I’ve been reading T.E. Lawrence’s Seven Pillars of Wisdom, and at times his prose is breathtaking. Here’s what he says about his journey down the Red Sea by boat from Suez to Jidda:
By day we lay in shadow; and for great part of the glorious nights we would tramp up and down the wet decks under the stars in the steaming breath of the southern wind. But when at last we anchored in the outer harbor, off the white town hung between the blazing sky and its reflection in the mirage which swept and rolled over the wide lagoon, then the heat of Arabia came out like a drawn sword and struck us speechless. (p. 49)
I feel like I’m there, standing on the ship’s deck beneath a noonday sun so bright that all color seems muted, trying to hold firm against the assault of that intense heat.
Lawrence describes dozens of different types of sand and stone throughout the book, the way they lie together in valleys or tower over the landscape in layered escarpments. I can see them in my mind’s eye, and I find myself longing to see them with the eyes of my face as well, to feel them beneath my camel’s feet and hear the sounds they make when traversed by wind and body.
The swept ground was so flat and clean, the pebbles so variegated, their colors so joyously blended that they gave a sense of design to the landscape; and this feeling was strengthened by the straight lines and sharpness of the hills. They rose on each hand regularly, precipices a thousand feet in height of granite-brown and dark porphyry-coloured rock, with pink stains; and by a strange fortune these glowing hills rested on hundred-foot bases of the cross-grained stone, whose unusual colour suggested a thin growth of moss. (p. 72)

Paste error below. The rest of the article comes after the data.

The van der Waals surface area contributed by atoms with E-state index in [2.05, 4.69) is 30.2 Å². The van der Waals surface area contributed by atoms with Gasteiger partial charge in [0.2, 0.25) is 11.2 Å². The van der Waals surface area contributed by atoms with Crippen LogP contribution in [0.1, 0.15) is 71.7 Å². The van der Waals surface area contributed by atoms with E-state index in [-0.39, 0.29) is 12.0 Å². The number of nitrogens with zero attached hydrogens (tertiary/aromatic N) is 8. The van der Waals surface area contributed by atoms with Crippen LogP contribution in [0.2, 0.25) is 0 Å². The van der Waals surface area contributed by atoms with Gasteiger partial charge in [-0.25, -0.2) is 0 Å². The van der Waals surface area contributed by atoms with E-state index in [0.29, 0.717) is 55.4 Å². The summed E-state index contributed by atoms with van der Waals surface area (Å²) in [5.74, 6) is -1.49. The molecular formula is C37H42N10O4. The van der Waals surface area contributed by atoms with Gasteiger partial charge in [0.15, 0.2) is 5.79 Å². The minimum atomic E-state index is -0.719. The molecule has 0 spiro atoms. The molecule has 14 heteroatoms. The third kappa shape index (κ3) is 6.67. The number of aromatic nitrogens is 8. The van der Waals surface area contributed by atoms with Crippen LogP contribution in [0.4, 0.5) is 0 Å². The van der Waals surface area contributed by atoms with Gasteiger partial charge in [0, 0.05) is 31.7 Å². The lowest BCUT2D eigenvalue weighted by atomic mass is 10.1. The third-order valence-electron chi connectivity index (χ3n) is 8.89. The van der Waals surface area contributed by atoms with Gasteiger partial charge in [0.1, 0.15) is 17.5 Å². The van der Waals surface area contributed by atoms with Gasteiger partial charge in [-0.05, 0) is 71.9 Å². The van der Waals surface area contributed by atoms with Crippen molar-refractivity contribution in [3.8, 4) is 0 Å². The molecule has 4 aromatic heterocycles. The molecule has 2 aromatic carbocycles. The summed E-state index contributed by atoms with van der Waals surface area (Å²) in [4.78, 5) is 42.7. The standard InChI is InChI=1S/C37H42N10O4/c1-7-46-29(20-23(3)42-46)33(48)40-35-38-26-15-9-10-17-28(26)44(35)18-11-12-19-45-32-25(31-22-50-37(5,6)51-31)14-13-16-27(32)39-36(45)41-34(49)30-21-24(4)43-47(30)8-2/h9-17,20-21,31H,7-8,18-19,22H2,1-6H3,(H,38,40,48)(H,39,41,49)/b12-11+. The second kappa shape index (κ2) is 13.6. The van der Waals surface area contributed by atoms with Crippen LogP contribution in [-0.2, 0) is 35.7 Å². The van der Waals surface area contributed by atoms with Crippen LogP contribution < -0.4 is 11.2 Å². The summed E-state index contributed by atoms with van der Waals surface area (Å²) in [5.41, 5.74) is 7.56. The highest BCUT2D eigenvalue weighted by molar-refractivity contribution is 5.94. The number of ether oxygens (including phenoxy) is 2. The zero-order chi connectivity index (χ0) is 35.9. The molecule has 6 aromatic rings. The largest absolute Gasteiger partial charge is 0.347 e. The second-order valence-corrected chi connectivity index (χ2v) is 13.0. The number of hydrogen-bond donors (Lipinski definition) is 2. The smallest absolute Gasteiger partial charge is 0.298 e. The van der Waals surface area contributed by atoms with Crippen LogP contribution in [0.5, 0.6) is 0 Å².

His language often evokes images of water, reflecting both the incongruent influence of water on the terrain and the necessary preoccupation with water that underlies the thoughts and actions of desert dwellers.
The hills got lower, with the sand banked up against them in greater drifts, till even the crests were sand-spattered, and at last drowned beyond sight. So as the sun became high and painfully fierce, we led out upon a waste of dunes, rolling southward for miles down hill to the misty sea, where it lay grey-blue in the false distance of the heat. (p. 93)
Such descriptions remind me of the incredible cinematography in Lawrence of Arabia (one of my favorite films of all time), and I realize that the movie’s vast panoramas and sweeping score attempt to express the ineffable qualities of Lawrence’s evocative words. This is what he writes about the great interior expanse of the Arabian peninsula:
We, ourselves, felt tiny in it, and our urgent progress across its immensity was a stillness or immobility of futile effort. (p. 238)
(All quotations from the 1997 Wordsworth Edition.)